CA Cula is stand­ing in the tra­di­tion of cool tem­pered sans serif type­faces like DIN. But at a closer look it reveals a ten­dency towards rounder reading-friendly forms. The denat­u­ral­ized ink traps give CA Cula a very spe­cial and indi­vid­ual look in dis­play sizes, whereas in smaller sizes the pos­i­tive aspects of huge ink traps show effect. The text looks clean and bright with­out black dots in the typo­graphic image. This makes CA Cula suit­able even for longer text, while the bold weight makes pretty cool headlines.

Buy 50% off at Cape
CA Culy Fam­ily only
with the fol­low­ing pro­mo­tion code: 10cula

Buy 50% off at
CA Culy Fam­ily only

A day in the his­tory of Cape Arcona: Blooper

This is the last day of our one week pro­mo­tion and we like to give you a spe­cial one now. From time to time we give some press con­fer­ences that are recorded live and can be found in our CAPE TV sec­tion.
For sure, every­thing is staged, like in every Hol­ly­wood movie, so, we give you some out­takes and blooper here, some sort of mak­ing of, some, well, you decide for your­self. Cre­ated back in 2009 this video never saw the light of day until today!

Buy our fonts and make us rich! Thank you.

Cape Arcona Type Foundry – Blooper on Vimeo.

December 1, 2012 | Tags:

We really don’t under­stand, why CA Cape Rock didn’t become an instant best­seller. It’s such a cute font, with so many fancy lig­a­tures. Come on – have a sec­ond look.
Cre­ated with a fat Claren­don in mind, its bold and dis­tinc­tive forms add spice and per­son­al­ity to every design requir­ing a strong dis­play aes­thetic. A large num­ber of lig­a­tures and cus­tom end­ing char­ac­ters are included in this Open­Type font and can be accessed auto­mat­i­cally or man­u­ally in most mod­ern design applications.

Buy 50% off at Cape
with the fol­low­ing pro­mo­tion code: 10caperock

Buy 50% off at Myfonts

A day in the his­tory of Cape Arcona: Fonts in use

The excite­ment to see our fonts in use is a very spe­cial feel­ing. Some­times we have tears in our eyes, some for good, some for bad. We remem­ber hav­ing a good time watch­ing the 2004, surf movie “rid­ing Giants” (here is a trailer) when we saw the title and cred­its set in a slightly trashed ver­sion of our beloved CA KissKiss­Bang­Bang.

We also got wet eyes when we saw the title design and cred­its of a Ger­man TV series air­ing at a TV Sta­tion who is THE pio­neer of lower class tele­vi­sion in Ger­many: RTL. They gave us soft erotic movies in the early ’90s when we needed them most. Anyway,the thing is that they used CA Texas Funeral for title design and cred­its of the show „Rach, der Restau­ranttester“. Since this font is free for non­com­mer­cial use, we are skep­ti­cal about how other peo­ple under­stand the term “com­mer­cial”.

Some­times our fonts are irrev­o­ca­bly linked to sub­cul­ture. We like that a lot. Actu­ally we like the use of our fonts for inde­pen­dent music fes­ti­vals a lot more then the use for prod­ucts made out of but­ter or milk. So here comes a really trashy one. It’s for the “Silly Art F*ck Fes­ti­val”, back in 2006, in Han­nover (a city some of you G.I.s still remem­ber) with some really crazy bands, like “B*tt F*ck P*ssy” (so much “u” miss­ing here) or “Rausch­ab­stand” or “Impul­sant­wort”. Great! All set in our CA Pussy Galore, every­thing fits together.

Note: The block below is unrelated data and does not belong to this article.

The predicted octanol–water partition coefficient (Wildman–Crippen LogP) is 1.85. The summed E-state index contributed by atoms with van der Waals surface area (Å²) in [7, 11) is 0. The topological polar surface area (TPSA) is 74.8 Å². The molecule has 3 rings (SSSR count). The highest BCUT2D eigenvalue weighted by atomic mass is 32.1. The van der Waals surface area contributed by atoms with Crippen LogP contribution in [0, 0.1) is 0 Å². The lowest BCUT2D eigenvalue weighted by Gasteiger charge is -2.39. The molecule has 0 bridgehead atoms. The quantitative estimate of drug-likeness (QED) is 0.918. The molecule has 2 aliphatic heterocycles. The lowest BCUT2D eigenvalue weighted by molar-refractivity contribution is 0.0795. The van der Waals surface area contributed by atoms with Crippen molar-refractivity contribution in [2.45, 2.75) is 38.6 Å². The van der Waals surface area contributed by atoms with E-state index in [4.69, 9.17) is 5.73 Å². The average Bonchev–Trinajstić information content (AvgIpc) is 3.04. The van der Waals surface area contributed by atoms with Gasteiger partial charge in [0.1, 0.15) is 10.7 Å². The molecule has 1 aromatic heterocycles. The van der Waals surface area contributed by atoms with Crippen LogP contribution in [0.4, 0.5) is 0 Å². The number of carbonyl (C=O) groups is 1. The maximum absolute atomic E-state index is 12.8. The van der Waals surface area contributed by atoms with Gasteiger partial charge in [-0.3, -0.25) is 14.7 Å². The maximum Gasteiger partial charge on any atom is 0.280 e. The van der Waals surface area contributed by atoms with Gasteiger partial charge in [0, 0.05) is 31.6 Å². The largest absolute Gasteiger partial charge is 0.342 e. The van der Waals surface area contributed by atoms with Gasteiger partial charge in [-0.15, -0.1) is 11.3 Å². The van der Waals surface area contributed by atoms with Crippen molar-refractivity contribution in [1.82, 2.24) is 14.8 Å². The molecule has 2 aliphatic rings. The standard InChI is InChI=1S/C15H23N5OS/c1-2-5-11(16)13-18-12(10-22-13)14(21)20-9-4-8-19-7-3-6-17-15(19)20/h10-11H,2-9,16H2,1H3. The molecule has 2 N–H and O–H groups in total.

November 30, 2012 | Tags:

We knew that CA Nor­mal Serif wouldn’t become an instant best­seller, as slab ser­ifs are a bit out of fash­ion at the moment. But fash­ions come and go and we strongly believe that one day the pen­du­lum will swing back from dynamic fonts to sta­tic ones. For sans-serif type­faces we already see this trend (think of the many many helvetica-like fonts newly released), so you don’t have to be a clair­voy­ant to know that one day, every­one will use Claren­don, Book­man, Cen­tury School­book and the likes. And then peo­ple will find them all too wide and they will remem­ber CA Nor­mal Serif and then they will buy it and then we will finally get rich. Amen!
CA Nor­mal Serif is the per­fect com­pan­ion to its grotesque brother CA Nor­mal Sans. But it is not just a ser­ifed equiv­a­lent. It has a char­ac­ter of its own while pre­serv­ing the prin­ci­pal pro­por­tions and the idea of quirk­i­ness. It was not the aim to build a type­face that can imme­di­ately be iden­ti­fied as a rel­a­tive of CA Nor­mal Sans. The inten­tion was to cre­ate a match­ing type­face in aspects of aes­thetic and con­cept. Whereas com­monly serif-companions to grotesques are old-style or slab-serif, CA Nor­mal Serif is sit­u­ated between mod­ern and slab-serif typefaces.

Buy 50% off at Cape
CA Nor­mal Serif Fam­ily only
with the fol­low­ing pro­mo­tion code: 10normalserif

Buy 50% off at
CA Nor­mal Serif Fam­ily only

A day in the his­tory of Cape Arcona: Cula Shoes

Is it just a strange coin­ci­dence, that there is a shoe man­u­fac­turer out there with the same name as one of our favorite type­face, CA Cula? No, of course not. Back in the early 00’s we were intro­duced to the min­istry of com­merce in Cuba to cre­ate a cor­po­rate iden­tity for “Cula”, a shoe man­u­fac­turer. In fact, they do not man­u­fac­ture shoes, they just buy second-hand shoes and sell them as “3rd-hand” shoes or give it for free to poor peo­ple, what is a pity, mostly all peo­ple in Cuba are. The logo was cre­ated by Ste­fan Claudius and we used C.I.A. by Thomas Schos­tok as cor­po­rate type.



Cula billboards

Cula billboards

November 29, 2012 | Tags: